Brussels, 13 March 2013
A growing EU illicit drugs market shows the impact of the crisis
The economic crisis is expected to have a major impact on the drugs market, for example through an increase of demand for illicit drugs, according to the findings of a study published today by the European Commission. Today's study reveals that more young people are expected to sell or even produce drugs – especially home grown cannabis – to make money. But the economic crisis is also expected to lead to cuts in budgets devoted to drug policy, in particular for treatment and harm reduction measures.
"Today's study is a wake-up call for Europe: to cut drug supply and to clamp down on trafficking, we need to reduce the number of drug users, through prevention, but also through treatment," said Vice-President Reding, the EU’s Justice Commissioner. "Supply is following demand and with more and more drug users, the illicit drugs market is growing. This is why I intend to propose stronger legislation on new psychoactive substances and on illicit drug trafficking later this year. We need to act at EU level and protect our children."
According to the EMCDDA, new psychoactive substances are an increasing problem. A total of 49 new psychoactive substances were officially notified for the first time in 2011 via the EU early-warning system. This represents the largest number of substances ever reported in a single year, up from 41 substances reported in 2010 and 24 in 2009. And preliminary data for 2012 show no signs of a decline, with over 50 already detected.
While the use of ‘traditional drugs’ such as cocaine, heroin and ecstasy, is generally stable, new drugs are supplying the illicit drug market, as traders take advantage of internationally unregulated chemicals. These drugs are increasingly available over the internet and have rapidly spread in many Member States, which face difficulties in preventing their sale.
More new drugs are entering the market. Over the past two years, one new substance has emerged every week. Member States cannot stop the spread of drugs alone: clampdowns at national level may simply force criminals to move drug production to neighbouring countries or to shift trafficking routes.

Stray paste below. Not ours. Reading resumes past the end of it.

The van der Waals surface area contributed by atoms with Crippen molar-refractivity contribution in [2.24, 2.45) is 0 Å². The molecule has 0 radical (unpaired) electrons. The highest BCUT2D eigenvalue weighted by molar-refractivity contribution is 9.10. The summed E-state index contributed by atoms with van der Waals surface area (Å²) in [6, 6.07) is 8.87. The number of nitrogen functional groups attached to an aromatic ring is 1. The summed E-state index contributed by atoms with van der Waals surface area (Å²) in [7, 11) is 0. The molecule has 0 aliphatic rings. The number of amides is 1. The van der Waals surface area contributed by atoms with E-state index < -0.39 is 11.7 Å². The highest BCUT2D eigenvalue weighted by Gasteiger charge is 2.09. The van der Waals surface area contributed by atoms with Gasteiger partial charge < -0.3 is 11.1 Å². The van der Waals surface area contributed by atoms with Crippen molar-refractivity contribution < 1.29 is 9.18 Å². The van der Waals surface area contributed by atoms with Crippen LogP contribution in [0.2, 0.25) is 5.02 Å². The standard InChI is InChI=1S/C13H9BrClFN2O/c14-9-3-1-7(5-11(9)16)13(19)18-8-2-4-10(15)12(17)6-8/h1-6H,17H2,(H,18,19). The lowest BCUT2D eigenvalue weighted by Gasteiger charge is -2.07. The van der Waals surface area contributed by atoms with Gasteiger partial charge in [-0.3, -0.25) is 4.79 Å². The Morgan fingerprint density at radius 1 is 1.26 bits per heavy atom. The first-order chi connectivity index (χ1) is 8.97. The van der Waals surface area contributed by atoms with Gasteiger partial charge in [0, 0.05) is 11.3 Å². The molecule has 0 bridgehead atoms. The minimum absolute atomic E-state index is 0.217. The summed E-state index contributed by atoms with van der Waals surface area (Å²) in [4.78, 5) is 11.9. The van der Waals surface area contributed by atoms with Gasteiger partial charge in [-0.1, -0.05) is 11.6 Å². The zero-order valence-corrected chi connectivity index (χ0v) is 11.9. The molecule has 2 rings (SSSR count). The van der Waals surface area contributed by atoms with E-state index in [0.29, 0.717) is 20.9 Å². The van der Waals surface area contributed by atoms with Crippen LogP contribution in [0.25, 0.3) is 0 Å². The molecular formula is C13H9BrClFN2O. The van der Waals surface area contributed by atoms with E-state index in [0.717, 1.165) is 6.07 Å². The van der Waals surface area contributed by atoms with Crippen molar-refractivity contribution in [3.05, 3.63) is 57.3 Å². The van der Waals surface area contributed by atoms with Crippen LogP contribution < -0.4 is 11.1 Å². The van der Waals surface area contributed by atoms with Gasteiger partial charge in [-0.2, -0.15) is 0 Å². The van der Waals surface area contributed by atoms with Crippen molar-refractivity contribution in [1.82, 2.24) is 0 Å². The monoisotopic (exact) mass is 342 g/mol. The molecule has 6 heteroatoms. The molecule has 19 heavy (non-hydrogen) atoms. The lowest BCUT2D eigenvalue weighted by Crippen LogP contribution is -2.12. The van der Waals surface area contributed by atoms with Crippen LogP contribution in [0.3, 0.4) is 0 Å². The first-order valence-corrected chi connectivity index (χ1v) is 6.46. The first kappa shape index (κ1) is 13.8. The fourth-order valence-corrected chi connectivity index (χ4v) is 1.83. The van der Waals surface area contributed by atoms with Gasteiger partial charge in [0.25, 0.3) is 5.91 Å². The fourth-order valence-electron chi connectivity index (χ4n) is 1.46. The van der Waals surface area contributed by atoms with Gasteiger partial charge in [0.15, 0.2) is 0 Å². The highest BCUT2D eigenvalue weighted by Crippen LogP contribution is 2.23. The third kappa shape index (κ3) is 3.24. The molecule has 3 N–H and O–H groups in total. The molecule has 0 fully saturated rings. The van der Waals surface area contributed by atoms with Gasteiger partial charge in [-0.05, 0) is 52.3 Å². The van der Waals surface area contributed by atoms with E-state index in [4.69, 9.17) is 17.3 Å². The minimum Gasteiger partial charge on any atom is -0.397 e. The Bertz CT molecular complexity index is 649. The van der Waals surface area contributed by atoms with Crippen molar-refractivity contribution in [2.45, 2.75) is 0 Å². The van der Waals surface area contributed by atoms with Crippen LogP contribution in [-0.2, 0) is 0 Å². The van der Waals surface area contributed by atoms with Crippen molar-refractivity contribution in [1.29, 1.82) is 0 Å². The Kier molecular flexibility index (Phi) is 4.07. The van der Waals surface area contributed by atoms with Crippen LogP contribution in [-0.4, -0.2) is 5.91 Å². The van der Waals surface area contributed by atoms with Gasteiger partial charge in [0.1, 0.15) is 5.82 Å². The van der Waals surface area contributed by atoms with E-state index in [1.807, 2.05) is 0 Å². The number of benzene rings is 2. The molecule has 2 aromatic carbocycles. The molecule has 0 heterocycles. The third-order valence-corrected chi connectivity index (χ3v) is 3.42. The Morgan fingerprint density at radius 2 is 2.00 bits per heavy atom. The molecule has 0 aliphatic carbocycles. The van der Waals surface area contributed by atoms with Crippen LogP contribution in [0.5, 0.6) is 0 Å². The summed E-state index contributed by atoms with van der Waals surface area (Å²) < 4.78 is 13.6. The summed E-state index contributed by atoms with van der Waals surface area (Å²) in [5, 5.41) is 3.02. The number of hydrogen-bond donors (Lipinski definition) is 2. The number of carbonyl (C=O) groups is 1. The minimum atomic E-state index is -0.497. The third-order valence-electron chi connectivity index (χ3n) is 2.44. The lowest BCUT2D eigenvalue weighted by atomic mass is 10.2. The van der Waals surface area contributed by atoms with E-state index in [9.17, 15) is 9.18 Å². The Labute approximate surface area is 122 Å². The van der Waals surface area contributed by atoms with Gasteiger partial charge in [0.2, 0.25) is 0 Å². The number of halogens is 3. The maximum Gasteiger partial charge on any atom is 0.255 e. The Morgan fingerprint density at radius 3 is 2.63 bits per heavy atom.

In January the Commission proposed an EU-wide ban on amphetamine-like drug '4-MA' (see IP/13/75), after successfully banning the ecstasy-like drug mephedrone in 2010 (see MEMO/10/646). On 25 October 2011, the European Commission announced an overhaul of the EU rules to fight illicit drugs, particularly new psychoactive substances, which imitate the effects of dangerous drugs like ecstasy or cocaine and are a growing problem (IP/11/1236). A legislative proposal is expected during 2013.
Today's study also offers insights into the impact of policies targeting drug use or drug supply and into the operations of the EU's illicit drugs market, revealing that the internet is becoming more and more important for distributing drugs. It also provides a detailed analysis of the size of the market for certain illicit drugs and evaluates the profit that they generate. It estimates the size of the EU cannabis market, the drug most used by Europeans, at between €7 billion to €10 billion for 2010. Intensive users are a small fraction of cannabis users (between 5% and 25%, depending on the country), but are responsible for the bulk (between 55% and 77%) of the total amount of cannabis consumed annually. It also confirms that enforcing laws against the production and distribution of cannabis dramatically increases the price of this drug. This is because producers and traffickers require compensation for their risk of arrest, incarceration, seizure, and violent injury as well as for the costs associated with the need to operate covertly.
This study is a follow-up to an earlier European Commission study, which presented an analysis of the developments of the global illicit drug markets, the drug problems and drug policy responses in the period 1998-2007.
Work was commissioned by Trimbos Institute and Rand Europe and financed under the Programme Prevention of and Fight against Crime (ISEC) programme. ISEC has a budget of EUR 600 million for the period 2007–13 and contributes to citizens’ security through projects that prevent and combat crime.
Drugs policy is largely the responsibility of the EU national authorities, which are best placed to make those choices that best suit the local culture and socio-economic conditions. But, on their own, EU countries are unable to tackle the drugs problem effectively. The Commission thus plays a central role in coordinating measures to reduce the use of illicit drugs and combating drug trafficking.
Report: Further insights into aspects of the EU illicit drugs market:
European Commission – Drug control policy:
Homepage of Vice-President Viviane Reding, EU Justice Commissioner:
Follow the Vice-President on Twitter: @VivianeRedingEU